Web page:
Feed Our Future: A New Zealand Sustainable Food Systems Dialogue

Sustainably feeding a growing population is a global problem, but also one for New Zealand to consider. Where does our reputation for high quality, premium food products fit in a hungrier world? How can kiwi innovation and ingenuity make a difference to the global future of food?

At the Feed our Future dialogue, stakeholders and decision makers came together for an accessible evidence-based discussion of the key global issues and the local decisions that we need to make. We explored the current conversation of sustainable food, bringing moderation and balance to what is often a debate of extremes. This dialogue inspired valuable conversations and put New Zealand at the front of the sustainable food systems debate.

Feed our Future – Setting the scene/An introduction to the event, Hon Steve Maharey

Please visit the Riddet Institute’s Sustainable Nutrition Initiative (www.sustainablenutritioninitiative.com) for information, debate and analysis of sustainable food, sustainable nutrition, food systems and food waste research. Our work looks behind the headlines and hype, to deliver evidence based, accessible stories about the future of food.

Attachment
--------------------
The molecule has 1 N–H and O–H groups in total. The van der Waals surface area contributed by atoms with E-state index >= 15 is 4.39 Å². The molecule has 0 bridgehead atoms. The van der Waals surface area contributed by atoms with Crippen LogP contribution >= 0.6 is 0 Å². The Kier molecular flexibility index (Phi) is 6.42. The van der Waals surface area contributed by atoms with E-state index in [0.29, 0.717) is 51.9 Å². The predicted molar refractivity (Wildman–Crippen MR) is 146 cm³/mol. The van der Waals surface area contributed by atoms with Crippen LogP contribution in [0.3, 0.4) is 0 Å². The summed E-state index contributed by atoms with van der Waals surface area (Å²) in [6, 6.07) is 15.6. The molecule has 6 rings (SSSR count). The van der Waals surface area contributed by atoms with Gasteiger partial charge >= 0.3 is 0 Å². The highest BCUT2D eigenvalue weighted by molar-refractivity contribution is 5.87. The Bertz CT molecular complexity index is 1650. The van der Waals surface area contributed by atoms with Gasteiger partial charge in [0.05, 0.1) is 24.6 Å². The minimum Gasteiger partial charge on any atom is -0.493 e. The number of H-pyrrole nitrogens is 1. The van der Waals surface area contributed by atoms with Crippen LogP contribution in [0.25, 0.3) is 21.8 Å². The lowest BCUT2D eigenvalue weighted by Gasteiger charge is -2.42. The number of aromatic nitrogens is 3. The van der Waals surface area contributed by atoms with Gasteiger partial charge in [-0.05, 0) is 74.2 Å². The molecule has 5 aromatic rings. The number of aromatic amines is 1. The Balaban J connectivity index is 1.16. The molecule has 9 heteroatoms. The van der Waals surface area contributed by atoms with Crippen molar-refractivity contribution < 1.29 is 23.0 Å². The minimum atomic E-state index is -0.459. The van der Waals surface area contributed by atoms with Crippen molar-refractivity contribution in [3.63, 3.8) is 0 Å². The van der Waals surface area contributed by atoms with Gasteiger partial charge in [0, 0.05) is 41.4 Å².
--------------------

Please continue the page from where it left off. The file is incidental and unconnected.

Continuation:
Session 1 – Nutrition comes First

“Nutrient Bioavailability and protein quality” 
Professor Thom Huppertz, Wageningen University & Research

“How affordable and accessible is nutrition?” 
Dr Nick Smith, Riddet Institute

Session 2 – The Current Food System Conversation

“Origin of the current conversation: An exploration of the Animal/Plant divide”
Professor Frédéric Leroy, Vrije Universiteit Brussel

“The role of animals in a sustainable circular food system” 
Associate Professor Hannah Van Zanten, Wageningen University & Research

Session 3 – Food Systems Impact

“Reframing food waste with respect to nutrition” 
Professor Wayne Martindale, University of Lincoln, UK

“Environmental footprinting and accounting for nutrition” 
Dr Stewart Ledgard, AgResearch

Session 4 – Changing the food system?

“Alternative proteins – what is their realistic future?” 
Prof Paul Wood, Monash University, Australia

“Consumers are central to any change in the food system” 
Prof Joanne Hort, Massey University and the Riddet Institute

Wrap Up – Dr John Roche Ministry of Primary Industries

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